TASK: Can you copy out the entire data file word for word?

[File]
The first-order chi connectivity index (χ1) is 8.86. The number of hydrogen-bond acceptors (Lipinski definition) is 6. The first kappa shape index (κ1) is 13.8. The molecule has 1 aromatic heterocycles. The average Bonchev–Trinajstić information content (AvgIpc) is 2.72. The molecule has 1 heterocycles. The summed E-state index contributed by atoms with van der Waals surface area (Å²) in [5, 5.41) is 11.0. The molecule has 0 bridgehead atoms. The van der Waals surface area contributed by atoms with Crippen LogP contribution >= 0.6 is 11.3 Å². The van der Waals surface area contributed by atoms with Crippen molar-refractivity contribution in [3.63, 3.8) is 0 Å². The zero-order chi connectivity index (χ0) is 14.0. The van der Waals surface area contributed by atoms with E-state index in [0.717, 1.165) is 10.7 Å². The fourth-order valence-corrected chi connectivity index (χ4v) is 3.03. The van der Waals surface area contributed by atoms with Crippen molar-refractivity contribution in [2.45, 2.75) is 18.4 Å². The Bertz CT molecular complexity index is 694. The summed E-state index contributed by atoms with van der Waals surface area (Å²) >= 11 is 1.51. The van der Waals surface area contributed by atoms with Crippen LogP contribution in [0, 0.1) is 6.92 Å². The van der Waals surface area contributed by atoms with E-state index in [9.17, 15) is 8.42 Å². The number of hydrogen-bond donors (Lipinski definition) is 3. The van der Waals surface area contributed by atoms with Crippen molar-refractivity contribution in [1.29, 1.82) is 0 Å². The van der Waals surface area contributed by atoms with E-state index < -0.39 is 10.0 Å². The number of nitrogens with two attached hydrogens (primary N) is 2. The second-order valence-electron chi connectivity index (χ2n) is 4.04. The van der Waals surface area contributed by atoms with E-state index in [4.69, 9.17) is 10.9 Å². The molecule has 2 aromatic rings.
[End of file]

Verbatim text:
The first-order chi connectivity index (χ1) is 8.86. The number of hydrogen-bond acceptors (Lipinski definition) is 6. The first kappa shape index (κ1) is 13.8. The molecule has 1 aromatic heterocycles. The average Bonchev–Trinajstić information content (AvgIpc) is 2.72. The molecule has 1 heterocycles. The summed E-state index contributed by atoms with van der Waals surface area (Å²) in [5, 5.41) is 11.0. The molecule has 0 bridgehead atoms. The van der Waals surface area contributed by atoms with Crippen LogP contribution >= 0.6 is 11.3 Å². The van der Waals surface area contributed by atoms with Crippen molar-refractivity contribution in [3.63, 3.8) is 0 Å². The zero-order chi connectivity index (χ0) is 14.0. The van der Waals surface area contributed by atoms with E-state index in [0.717, 1.165) is 10.7 Å². The fourth-order valence-corrected chi connectivity index (χ4v) is 3.03. The van der Waals surface area contributed by atoms with Crippen molar-refractivity contribution in [2.45, 2.75) is 18.4 Å². The Bertz CT molecular complexity index is 694. The summed E-state index contributed by atoms with van der Waals surface area (Å²) >= 11 is 1.51. The van der Waals surface area contributed by atoms with Crippen LogP contribution in [0, 0.1) is 6.92 Å². The van der Waals surface area contributed by atoms with E-state index in [9.17, 15) is 8.42 Å². The number of hydrogen-bond donors (Lipinski definition) is 3. The van der Waals surface area contributed by atoms with Crippen molar-refractivity contribution in [1.29, 1.82) is 0 Å². The van der Waals surface area contributed by atoms with E-state index < -0.39 is 10.0 Å². The number of nitrogens with two attached hydrogens (primary N) is 2. The second-order valence-electron chi connectivity index (χ2n) is 4.04. The van der Waals surface area contributed by atoms with E-state index in [4.69, 9.17) is 10.9 Å². The molecule has 2 aromatic rings.